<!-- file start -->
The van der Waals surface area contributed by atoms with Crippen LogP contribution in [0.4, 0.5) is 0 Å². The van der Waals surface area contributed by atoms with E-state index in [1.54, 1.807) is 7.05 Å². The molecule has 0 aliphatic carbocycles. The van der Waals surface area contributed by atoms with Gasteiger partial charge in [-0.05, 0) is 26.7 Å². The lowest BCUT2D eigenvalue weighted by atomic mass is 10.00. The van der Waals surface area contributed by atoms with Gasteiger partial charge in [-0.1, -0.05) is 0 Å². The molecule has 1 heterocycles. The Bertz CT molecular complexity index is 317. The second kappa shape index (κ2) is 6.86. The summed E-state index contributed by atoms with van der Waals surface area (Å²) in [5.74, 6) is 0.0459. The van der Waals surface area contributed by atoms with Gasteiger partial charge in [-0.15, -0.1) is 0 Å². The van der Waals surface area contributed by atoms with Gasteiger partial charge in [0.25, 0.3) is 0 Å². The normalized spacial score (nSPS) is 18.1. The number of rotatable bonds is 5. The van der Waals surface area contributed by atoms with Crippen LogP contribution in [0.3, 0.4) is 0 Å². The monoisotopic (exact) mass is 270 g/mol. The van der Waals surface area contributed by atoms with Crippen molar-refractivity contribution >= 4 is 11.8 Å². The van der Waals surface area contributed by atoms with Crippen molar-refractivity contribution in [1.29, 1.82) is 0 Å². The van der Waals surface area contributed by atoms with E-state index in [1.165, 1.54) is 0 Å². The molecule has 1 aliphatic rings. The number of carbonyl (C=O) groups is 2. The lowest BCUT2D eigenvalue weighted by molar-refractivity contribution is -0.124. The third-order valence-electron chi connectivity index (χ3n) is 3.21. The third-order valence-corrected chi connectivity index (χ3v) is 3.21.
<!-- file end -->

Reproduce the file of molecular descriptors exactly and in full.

The van der Waals surface area contributed by atoms with Crippen LogP contribution in [0.4, 0.5) is 0 Å². The van der Waals surface area contributed by atoms with E-state index in [1.54, 1.807) is 7.05 Å². The molecule has 0 aliphatic carbocycles. The van der Waals surface area contributed by atoms with Gasteiger partial charge in [-0.05, 0) is 26.7 Å². The lowest BCUT2D eigenvalue weighted by atomic mass is 10.00. The van der Waals surface area contributed by atoms with Gasteiger partial charge in [-0.1, -0.05) is 0 Å². The molecule has 1 heterocycles. The Bertz CT molecular complexity index is 317. The second kappa shape index (κ2) is 6.86. The summed E-state index contributed by atoms with van der Waals surface area (Å²) in [5.74, 6) is 0.0459. The van der Waals surface area contributed by atoms with Gasteiger partial charge in [-0.15, -0.1) is 0 Å². The van der Waals surface area contributed by atoms with Gasteiger partial charge in [0.25, 0.3) is 0 Å². The normalized spacial score (nSPS) is 18.1. The number of rotatable bonds is 5. The van der Waals surface area contributed by atoms with Crippen LogP contribution in [0.3, 0.4) is 0 Å². The monoisotopic (exact) mass is 270 g/mol. The van der Waals surface area contributed by atoms with Crippen molar-refractivity contribution >= 4 is 11.8 Å². The van der Waals surface area contributed by atoms with Crippen molar-refractivity contribution in [1.29, 1.82) is 0 Å². The van der Waals surface area contributed by atoms with E-state index in [1.165, 1.54) is 0 Å². The molecule has 1 aliphatic rings. The number of carbonyl (C=O) groups is 2. The lowest BCUT2D eigenvalue weighted by molar-refractivity contribution is -0.124. The third-order valence-electron chi connectivity index (χ3n) is 3.21. The third-order valence-corrected chi connectivity index (χ3v) is 3.21.